Size Matters When It Comes To Jobs
September 17, 2010
By John M. McClure
A Brief Performance Update
Here We Go Again - Another Stimulus Program coming to a Tax Collector near You
Here We Go Again
Paddling a Canoe up a Waterfall?
So Where Did We Go Wrong?
Is the 800-Pound Economic Gorilla Invisible?
Why Can't the Government Connect the Dots?
Updating the CMI Growth Index
Bronco Nation and the BCS
In last month's ProfitScore IQ, we looked at a number of forward-looking economic indicators and discussed the chances for a double dip. It was clear from the various factors we analyzed that trillions in government stimulus and bailouts have not worked, so far at least.
This month we'll take a look at the reasons why. We will then discuss the latest programs being touted by many or our politicians, which have a high probability of failure. Next we'll examine the sector that has historically generated all new jobs in our economy over the last quarter century and examine what the government is doing to help it.
The bottom line is that our economy is at a tipping point and any major policy mistakes will almost certainly take us into a much more severe recession than we are currently in. Increasing taxes or starting a trade war with China will almost certainly tip us over the edge. At this point, there are few good choices so let's hope that cooler and wiser heads can prevail in Washington in this next political cycle.
Quote of the Month
"In the first 19 months of the Obama administration, the federal debt held by the public increased by $2.5260 trillion, which is more than the cumulative total of the national debt held by the public that was amassed by all U.S. presidents from George Washington through Ronald Reagan." --- CBSNews.com September 8, 2010
A Brief Performance Update
August was a bad month for the markets but a great month for ProfitScore clients. Below are some quick performance stats. For more detailed performance analysis, click on the blue highlighted portfolio names listed in the table below.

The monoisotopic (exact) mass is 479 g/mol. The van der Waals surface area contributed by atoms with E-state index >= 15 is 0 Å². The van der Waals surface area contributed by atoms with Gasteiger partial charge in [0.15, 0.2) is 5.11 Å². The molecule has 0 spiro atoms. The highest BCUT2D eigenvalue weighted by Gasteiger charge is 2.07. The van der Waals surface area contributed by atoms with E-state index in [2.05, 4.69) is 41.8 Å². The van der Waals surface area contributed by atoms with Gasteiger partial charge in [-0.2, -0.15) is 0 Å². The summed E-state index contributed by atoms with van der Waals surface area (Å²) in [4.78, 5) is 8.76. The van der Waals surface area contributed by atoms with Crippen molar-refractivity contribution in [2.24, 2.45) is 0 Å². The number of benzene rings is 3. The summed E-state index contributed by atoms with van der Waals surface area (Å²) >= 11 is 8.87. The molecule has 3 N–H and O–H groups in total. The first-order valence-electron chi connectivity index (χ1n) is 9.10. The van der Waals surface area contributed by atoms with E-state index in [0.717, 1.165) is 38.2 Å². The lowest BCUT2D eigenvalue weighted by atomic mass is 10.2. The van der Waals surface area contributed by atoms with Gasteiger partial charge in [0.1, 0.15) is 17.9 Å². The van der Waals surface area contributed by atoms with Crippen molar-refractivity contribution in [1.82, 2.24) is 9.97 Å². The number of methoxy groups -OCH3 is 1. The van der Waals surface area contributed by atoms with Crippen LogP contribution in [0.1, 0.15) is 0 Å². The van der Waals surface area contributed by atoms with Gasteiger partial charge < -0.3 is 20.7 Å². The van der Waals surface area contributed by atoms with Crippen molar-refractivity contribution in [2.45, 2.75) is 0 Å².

Job creation has been the major focus of government policies, or at least that is what we have been led to believe. Immediately after taking office, the new administration launched an aggressive spending program at a cost of more than $800 billion to keep unemployment, which at the time was below 8%, in check. It was the beginning of an impressive plethora of multi-trillion dollar stimulus programs and bailouts aimed at ‘fixing' the economy.
Fast forward to today. We learned last week that the official unemployment rate (U-3) notched higher to 9.6% (from 9.5%) in July. So with November mid-term elections rapidly approaching amid falling approval ratings, the Obama Administration is taking action again. This time it takes the form of a set of multi-billion dollar proposals, which the president has stressed is not another "stimulus" program, even though we all know that is exactly what he has planned.
The latest government program has three moving parts according to the White House.
1) A program to accelerate $200 billion in business tax write-offs which the White House has estimated will cost $30 billion.
2) A new infrastructure spending of at least another $50 billion.
3) A program to increase and extend a tax credit for research and development estimated to cost $100 billion over 10 years.
Not surprisingly, White House spokesman Dan Pfeiffer did his best this week to put a positive spin on the latest proposals.